Great Grape Oil
By Fiona Breslin
Fresh, juicy grapes might not seem to have much connection to sautéing vegetables for dinner. Yet the fruits’ little seeds contain oil that’s gaining appreciation for its utility in healthful cooking.
Grape seed oil (also spelled grapeseed oil) is light-flavored and low in saturated fat. One tablespoon provides 19% of the recommended-daily dose of the antioxidant vitamin E. The American Cancer Society reports that chemicals found in grape seed extract, proanthocyanidins, boast antioxidant properties as well. Lab studies, thus far conducted only in animals, have suggested that grape seed extract may help fight against cancers such as prostate, colon, and breast and may improve the effects of certain chemotherapy drugs against breast cancer cells.
Grape seed oil is neutral tasting and can be used interchangeably with canola oil to sauté foods. Its high smoke point means it won’t burn easily when a recipe calls for cooking at high temperatures, making it perfect for pan frying and stir-fry recipes. Look for organic or cold-pressed oil when possible.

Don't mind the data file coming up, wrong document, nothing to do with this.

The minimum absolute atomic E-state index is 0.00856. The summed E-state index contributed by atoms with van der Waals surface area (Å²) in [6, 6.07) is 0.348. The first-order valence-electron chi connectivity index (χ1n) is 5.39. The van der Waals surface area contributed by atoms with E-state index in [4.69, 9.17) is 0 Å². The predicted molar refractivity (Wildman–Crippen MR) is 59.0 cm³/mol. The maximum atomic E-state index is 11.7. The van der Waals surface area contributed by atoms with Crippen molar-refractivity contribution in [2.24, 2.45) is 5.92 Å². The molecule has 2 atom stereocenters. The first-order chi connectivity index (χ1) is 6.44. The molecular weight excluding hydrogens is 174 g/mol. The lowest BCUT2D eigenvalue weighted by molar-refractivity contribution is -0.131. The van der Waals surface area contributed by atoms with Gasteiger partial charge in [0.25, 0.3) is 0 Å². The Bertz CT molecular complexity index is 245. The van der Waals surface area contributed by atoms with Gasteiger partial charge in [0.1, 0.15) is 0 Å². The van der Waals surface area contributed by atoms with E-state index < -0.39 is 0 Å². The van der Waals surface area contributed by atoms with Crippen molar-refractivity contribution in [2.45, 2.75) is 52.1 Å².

Grape seed oil can be used as a healthy alternative wherever a recipe calls for a mild-flavored oil. It’s perfect for dishes where spices are the number-one flavoring. Use grape seed oil to prepare a delicious, Indian-influenced recipe like CFYL’s Spiced Beet and Tomato Soup or the Asian-inspired Stir Fried Greens with Ginger. When possible, prepare stir-fry recipes in a wok as opposed to a frying pan; this will allow you to cook vegetables using much less oil and yield more even cooking.
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